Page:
In recent years, the proliferation of new technology in healthcare has been exponential and this trend is expected to continue in 2018. However, this doesn’t mean that healthcare IT trends will be limited to wellness and fitness apps.
Last year, digital health initiatives attracted over $4.7 billion in investment, so you can expect significant digital transformation across the industry going forward.
So what healthcare IT trends and challenges can we expect to see in 2018? Let’s take a look.
1. Artificial Intelligence (AI) in Healthcare Will Be Prominent
The most obvious agent of change in healthcare will be AI. This year, you can expect to see this technology move from away from pilot programs and start making a real impact on healthcare organizations.
The most common use cases of AI in healthcare so far have come in the form of robotic process automation and natural language processing. But this year AI-driven assistants like Watson for Oncology and Babylon are expected to play a more significant role in patient diagnosis.
This means that AI and algorithm-driven diagnostics will process in-depth healthcare data in real-time to support doctors by helping them make more accurate diagnoses.
The use of virtual, proactive care will also grow in healthcare settings to become more patient-centric and enabled by predictive algorithms to alert providers prior to a change in health status.
However, going forward, there will need to be some trade-offs between privacy, transparency in diagnosis, and improved outcomes as there will be significant regulatory challenges to overcome.
2. Blockchain to Secure Critical Data
For AI to make a real impact on healthcare it will need to be supported by blockchain technology. This is because the decentralized ledger will enable the analysis of data sets which aren’t analyzed at present because of privacy and regulatory concerns.
At the moment, the way electronic medical records (EHRs) are stored is also disconnected and lacks interoperability. Blockchain can help overcome this challenge by hashing the data onto the blockchain to keep it secure, scalable, and tamper-proof.
It’s almost impossible to manipulate records on the blockchain and it will only be accessible to those with the right credentials. It can also empower patients to maintain full access and control to their own data and only share this information with healthcare providers they want to share it with.
This will enable insurance companies, hospitals, clinics, and labs to connect in real-time and securely share data seamlessly and instantly. As the data stored on the blockchain is only shared with pre-approved individuals or entities, patients can be sure that their private information is being used properly with complete accuracy, transparency, and trust.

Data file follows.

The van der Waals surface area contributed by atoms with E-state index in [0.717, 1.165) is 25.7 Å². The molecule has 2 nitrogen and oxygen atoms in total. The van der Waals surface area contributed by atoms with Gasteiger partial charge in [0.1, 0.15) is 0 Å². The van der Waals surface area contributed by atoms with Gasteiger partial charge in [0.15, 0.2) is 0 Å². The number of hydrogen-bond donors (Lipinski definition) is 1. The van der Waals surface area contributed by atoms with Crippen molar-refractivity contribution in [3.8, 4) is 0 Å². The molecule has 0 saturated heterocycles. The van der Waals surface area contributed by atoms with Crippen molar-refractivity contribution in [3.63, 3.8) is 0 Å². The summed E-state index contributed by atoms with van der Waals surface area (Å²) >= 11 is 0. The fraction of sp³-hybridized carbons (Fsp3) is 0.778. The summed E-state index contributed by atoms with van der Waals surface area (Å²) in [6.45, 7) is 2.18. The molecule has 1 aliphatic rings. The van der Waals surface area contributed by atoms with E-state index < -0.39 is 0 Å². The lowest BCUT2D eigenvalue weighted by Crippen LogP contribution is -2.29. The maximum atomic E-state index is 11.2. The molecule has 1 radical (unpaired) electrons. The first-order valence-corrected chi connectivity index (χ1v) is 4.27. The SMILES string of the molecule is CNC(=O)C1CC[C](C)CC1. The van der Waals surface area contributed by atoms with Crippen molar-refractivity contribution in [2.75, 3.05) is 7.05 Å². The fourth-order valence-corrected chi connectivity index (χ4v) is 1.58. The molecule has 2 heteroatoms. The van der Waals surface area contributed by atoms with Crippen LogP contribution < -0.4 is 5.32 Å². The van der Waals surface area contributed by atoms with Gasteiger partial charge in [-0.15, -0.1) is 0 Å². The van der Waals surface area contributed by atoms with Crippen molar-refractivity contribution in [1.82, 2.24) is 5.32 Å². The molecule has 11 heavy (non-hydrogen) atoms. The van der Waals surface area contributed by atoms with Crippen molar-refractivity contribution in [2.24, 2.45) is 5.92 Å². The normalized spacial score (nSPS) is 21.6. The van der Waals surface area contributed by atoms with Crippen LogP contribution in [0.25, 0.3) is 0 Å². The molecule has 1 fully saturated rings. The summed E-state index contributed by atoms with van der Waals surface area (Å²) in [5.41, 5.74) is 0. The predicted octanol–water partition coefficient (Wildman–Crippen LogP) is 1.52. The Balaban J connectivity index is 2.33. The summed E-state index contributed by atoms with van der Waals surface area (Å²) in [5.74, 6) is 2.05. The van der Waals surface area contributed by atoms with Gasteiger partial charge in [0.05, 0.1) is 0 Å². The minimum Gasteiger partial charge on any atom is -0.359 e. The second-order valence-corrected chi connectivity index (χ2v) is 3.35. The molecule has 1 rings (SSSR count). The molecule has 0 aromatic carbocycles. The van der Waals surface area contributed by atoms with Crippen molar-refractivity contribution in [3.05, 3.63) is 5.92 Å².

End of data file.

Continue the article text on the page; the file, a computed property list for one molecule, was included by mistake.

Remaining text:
However, for this to become a reality, institutions will have to overcome the challenge of securely transferring EHRs to the blockchain.
3. Telehealth Will Finally Take Off
For years we have been expecting telehealth to play a role in healthcare, but to date, it just hasn’t happened. However, in 2018, telehealth is expected to grow significantly to impact almost all facets of healthcare.
This means that more doctors will be able to attend to more patients quickly and efficiently regardless of their physical location. As adoption increases around the country, it’s also expected to drive stronger EHR integration.
For both healthcare professionals and patients, telemedicine will offer better access and greater convenience. This year, telemedicine will also be promoted by enterprises across industries to access cost savings.
For those located in rural areas, this will be a game-changing initiative that will provide them with seamless access to high-quality care.
4. Security Will Continue to Dominate Healthcare
Last year’s WannaCry malware attack brought many corporations and the National Health Service (in the United Kingdom) down to its knees. This year, healthcare providers will strive to ensure that history doesn’t repeat itself.
According to the federal government, we saw a 525% increase in medical device vulnerabilities in 2017. This is a significant concern that is also compounded by the rise of bring-your-own-device initiatives and the internet-of-medical-things.
With so many endpoints connected to the network, maintaining security and compliance can become a huge challenge for in-house IT teams. This is because they’ll have to not only monitor the network in real-time but also engage in extensive penetration testing to maintain compliance.
While blockchain and AI can help enhance security, healthcare providers will need to strategize and develop a robust plan that helps them make a successful transition.
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